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There are 2.5 million ants for every human on Earth

Ants feeding on an insect
Photo by Chetra Khieu on Unsplash

A new study has estimated that the total global population of ants is a mind-blowing 20 quadrillion (20 followed by 15 zeroes) or approximately 2.5 million ants crawling around for every human.

The combined biomass of all ants on Earth amounts to 12 megatons of carbon. Biomass is the total quantity or weight of organisms in a given area. This exceeds the combined biomass of wild birds and mammals (2 million tons) and equals 20% of human biomass.

There are more than 12,000 known species of ants, generally black, brown or red in colour. Ants are most abundant in tropical and subtropical regions; they can be found nearly everywhere, except Antarctica, Greenland, Iceland and some island nations.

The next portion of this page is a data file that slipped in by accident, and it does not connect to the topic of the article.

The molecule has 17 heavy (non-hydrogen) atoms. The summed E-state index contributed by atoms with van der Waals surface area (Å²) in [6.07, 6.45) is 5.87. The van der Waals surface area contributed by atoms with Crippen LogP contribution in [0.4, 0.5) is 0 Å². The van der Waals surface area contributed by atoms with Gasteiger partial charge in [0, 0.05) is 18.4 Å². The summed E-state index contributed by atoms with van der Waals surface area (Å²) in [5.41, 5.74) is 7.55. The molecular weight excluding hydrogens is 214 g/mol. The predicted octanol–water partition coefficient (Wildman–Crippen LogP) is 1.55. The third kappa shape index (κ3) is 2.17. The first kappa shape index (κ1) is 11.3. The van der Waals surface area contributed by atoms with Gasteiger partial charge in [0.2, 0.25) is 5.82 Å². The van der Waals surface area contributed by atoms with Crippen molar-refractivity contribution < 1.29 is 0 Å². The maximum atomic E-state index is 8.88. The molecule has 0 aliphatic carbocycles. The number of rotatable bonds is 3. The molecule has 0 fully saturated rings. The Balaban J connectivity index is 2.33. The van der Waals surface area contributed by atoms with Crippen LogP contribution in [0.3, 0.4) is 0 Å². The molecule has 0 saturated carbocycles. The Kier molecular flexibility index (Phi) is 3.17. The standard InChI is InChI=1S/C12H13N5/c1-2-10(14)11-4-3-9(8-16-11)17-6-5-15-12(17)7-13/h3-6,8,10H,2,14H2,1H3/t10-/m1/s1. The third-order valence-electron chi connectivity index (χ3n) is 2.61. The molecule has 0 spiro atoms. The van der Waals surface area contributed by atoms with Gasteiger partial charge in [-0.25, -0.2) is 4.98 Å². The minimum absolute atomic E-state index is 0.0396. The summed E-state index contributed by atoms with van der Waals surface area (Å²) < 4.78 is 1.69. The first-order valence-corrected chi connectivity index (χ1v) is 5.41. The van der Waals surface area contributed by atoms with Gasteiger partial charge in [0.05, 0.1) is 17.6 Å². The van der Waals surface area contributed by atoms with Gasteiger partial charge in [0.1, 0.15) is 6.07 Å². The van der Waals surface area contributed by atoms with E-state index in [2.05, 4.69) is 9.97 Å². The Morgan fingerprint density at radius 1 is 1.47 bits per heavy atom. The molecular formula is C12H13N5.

Ants serve as key ecological players for nutrient cycling, decomposition processes, plant seed dispersal and the agitation of soil. “Think about the amount of organic matter that 20 quadrillion ants transport, remove, recycle and eat. In fact, ants are so essential for the smooth working of biological processes that they can be seen as ecosystem engineers. The late ant scientist E.O. Wilson once called them ‘the little things that run the world’,” says entomologist Patrick Schultheiss, co-author of the study.